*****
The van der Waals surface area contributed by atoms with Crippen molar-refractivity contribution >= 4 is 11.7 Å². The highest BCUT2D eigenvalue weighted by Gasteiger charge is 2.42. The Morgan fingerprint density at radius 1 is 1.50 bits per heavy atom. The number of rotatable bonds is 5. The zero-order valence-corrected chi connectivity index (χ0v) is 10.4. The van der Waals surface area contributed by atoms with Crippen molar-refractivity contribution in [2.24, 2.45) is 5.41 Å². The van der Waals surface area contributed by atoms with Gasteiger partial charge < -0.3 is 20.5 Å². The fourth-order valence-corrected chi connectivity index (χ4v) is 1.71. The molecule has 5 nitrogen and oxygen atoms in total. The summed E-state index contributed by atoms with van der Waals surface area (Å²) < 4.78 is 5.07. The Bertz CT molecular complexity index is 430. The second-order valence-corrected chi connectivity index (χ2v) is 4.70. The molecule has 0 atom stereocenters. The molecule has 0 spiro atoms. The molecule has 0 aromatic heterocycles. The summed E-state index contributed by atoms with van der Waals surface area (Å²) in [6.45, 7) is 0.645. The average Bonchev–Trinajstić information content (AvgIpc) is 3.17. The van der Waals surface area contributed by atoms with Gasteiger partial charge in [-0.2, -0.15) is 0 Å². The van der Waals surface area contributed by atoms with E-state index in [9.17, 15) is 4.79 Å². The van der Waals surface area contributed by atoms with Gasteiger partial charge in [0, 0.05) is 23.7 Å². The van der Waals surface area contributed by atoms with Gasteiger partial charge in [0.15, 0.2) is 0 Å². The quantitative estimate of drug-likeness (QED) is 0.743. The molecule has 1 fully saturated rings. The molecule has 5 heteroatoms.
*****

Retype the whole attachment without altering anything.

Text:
The van der Waals surface area contributed by atoms with Crippen molar-refractivity contribution >= 4 is 11.7 Å². The highest BCUT2D eigenvalue weighted by Gasteiger charge is 2.42. The Morgan fingerprint density at radius 1 is 1.50 bits per heavy atom. The number of rotatable bonds is 5. The zero-order valence-corrected chi connectivity index (χ0v) is 10.4. The van der Waals surface area contributed by atoms with Crippen molar-refractivity contribution in [2.24, 2.45) is 5.41 Å². The van der Waals surface area contributed by atoms with Gasteiger partial charge < -0.3 is 20.5 Å². The fourth-order valence-corrected chi connectivity index (χ4v) is 1.71. The molecule has 5 nitrogen and oxygen atoms in total. The summed E-state index contributed by atoms with van der Waals surface area (Å²) < 4.78 is 5.07. The Bertz CT molecular complexity index is 430. The second-order valence-corrected chi connectivity index (χ2v) is 4.70. The molecule has 0 atom stereocenters. The molecule has 0 spiro atoms. The molecule has 0 aromatic heterocycles. The summed E-state index contributed by atoms with van der Waals surface area (Å²) in [6.45, 7) is 0.645. The average Bonchev–Trinajstić information content (AvgIpc) is 3.17. The van der Waals surface area contributed by atoms with Gasteiger partial charge in [-0.2, -0.15) is 0 Å². The van der Waals surface area contributed by atoms with E-state index in [9.17, 15) is 4.79 Å². The van der Waals surface area contributed by atoms with Gasteiger partial charge in [0, 0.05) is 23.7 Å². The van der Waals surface area contributed by atoms with Gasteiger partial charge in [0.15, 0.2) is 0 Å². The quantitative estimate of drug-likeness (QED) is 0.743. The molecule has 1 fully saturated rings. The molecule has 5 heteroatoms.